If the second half of this decade has served to somewhat puncture the liberal ecosystem that we might once have thought supported the wider book business, the countervailing force to all this misfortune has surely been the revival of the high street bookshop, most positively in the form of independent booksellers.
For those with short memories, it’s worth recalling how far we have travelled. If Waterstones’ 2012 decision to sell the Kindle in-store felt like a kind of suicidal nadir, it also stirred the fightback, with the 2013 launch of Books are My Bag and the trade-wide initiative to reimagine Foyles’ flagship ahead of its relocation. The next year was the last when Nielsen BookScan recorded a sales decline in physical book sales, and the point when the Booksellers Association’s tracker of indie closures stopped accelerating.
The past week’s successful Booksellers Association conference, which saw 200 booksellers—including 80 newbies—gather in Birmingham, showed not just how far indies have come, but how they are also securing the future. Remarking at the event on the changed demographics of those in the audience and those entering bookselling, Oren Teicher, outgoing head of the American Booksellers Association, said: “There’s a whole lot of younger people in our business—as, obviously, there are here. That gives me an enormous sense of optimism... I think the torch has been passed.”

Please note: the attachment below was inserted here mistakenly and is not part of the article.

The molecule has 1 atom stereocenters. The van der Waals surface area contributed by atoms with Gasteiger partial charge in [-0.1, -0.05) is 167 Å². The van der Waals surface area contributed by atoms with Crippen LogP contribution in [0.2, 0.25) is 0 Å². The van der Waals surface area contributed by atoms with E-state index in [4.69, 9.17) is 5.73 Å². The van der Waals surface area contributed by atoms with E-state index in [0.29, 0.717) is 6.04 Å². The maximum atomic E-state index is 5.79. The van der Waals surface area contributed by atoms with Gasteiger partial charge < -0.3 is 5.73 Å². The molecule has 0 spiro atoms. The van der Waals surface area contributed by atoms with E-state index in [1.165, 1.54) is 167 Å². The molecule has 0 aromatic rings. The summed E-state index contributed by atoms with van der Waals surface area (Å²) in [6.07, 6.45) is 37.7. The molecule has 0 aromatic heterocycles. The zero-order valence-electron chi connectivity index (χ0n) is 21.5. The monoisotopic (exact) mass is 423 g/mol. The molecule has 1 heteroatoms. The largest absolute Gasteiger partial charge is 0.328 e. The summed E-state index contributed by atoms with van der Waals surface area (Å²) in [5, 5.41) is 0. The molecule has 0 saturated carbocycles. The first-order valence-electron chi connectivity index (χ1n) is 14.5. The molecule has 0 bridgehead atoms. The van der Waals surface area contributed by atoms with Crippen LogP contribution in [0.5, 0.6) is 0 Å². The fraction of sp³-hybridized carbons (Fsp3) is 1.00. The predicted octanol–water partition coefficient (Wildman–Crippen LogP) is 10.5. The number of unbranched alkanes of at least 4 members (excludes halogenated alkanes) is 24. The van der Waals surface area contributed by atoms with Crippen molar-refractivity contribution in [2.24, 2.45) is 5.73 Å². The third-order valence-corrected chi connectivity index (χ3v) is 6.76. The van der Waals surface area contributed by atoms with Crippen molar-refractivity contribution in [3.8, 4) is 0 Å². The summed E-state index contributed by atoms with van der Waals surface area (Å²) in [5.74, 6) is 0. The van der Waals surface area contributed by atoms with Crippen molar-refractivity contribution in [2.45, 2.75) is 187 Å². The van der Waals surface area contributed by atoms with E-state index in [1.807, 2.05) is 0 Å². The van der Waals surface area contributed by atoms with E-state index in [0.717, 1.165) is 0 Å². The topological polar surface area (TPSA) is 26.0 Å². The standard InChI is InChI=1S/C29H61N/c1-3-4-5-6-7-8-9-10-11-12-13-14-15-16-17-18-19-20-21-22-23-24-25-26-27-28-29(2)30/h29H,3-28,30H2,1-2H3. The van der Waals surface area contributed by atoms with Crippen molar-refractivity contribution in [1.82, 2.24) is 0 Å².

So, as Private Eye might say, “trebles all around”. Not so fast.
As the early-release by Amazon of Margaret Atwood’s embargoed title The Testaments showed, there remains one rather large threat, along with the multitude of lesser trials. “It would be disingenuous not to understand the challenges that Amazon puts not just before the books sector, but retail economies overall,” added Teicher. BA president Nic Bottomley was also candid, calling for conversations that did not shy away from the difficulties—“sometimes sales can be a bit crap”, he said, or life kicks you in the johnson (my pun, and intended). Bottomley’s testy reaction to the suggestion that bookshops use “interactive screens” to draw in the yoof was also instructive. The future, he said, lies not in being screen-led showrooms, but “experience- heavy book-crammed spaces”. The lesson: unlike children (mine anyway), booksellers should be seen and heard.
Rising up the agenda were questions around the trade’s response to climate change, the issue so evocatively highlighted over the past six months by campaigners Greta Thunberg and Extinction Rebellion (see this week's Lead Story). The opportunity here— alongside the reduction in the over-use of Jiffy bags and plastics (if you receive the issue in the post, you’ll notice our own shift to a compostable wrap)—is to roll it up into a trade-wide discussion on a too-wasteful supply chain. How books move around the system, and what the costs are, will be one of the biggest challenges we face in the next decade, from both an ethical and business perspective. Despite it all, life has been good to booksellers recently. Now we need to be good back.
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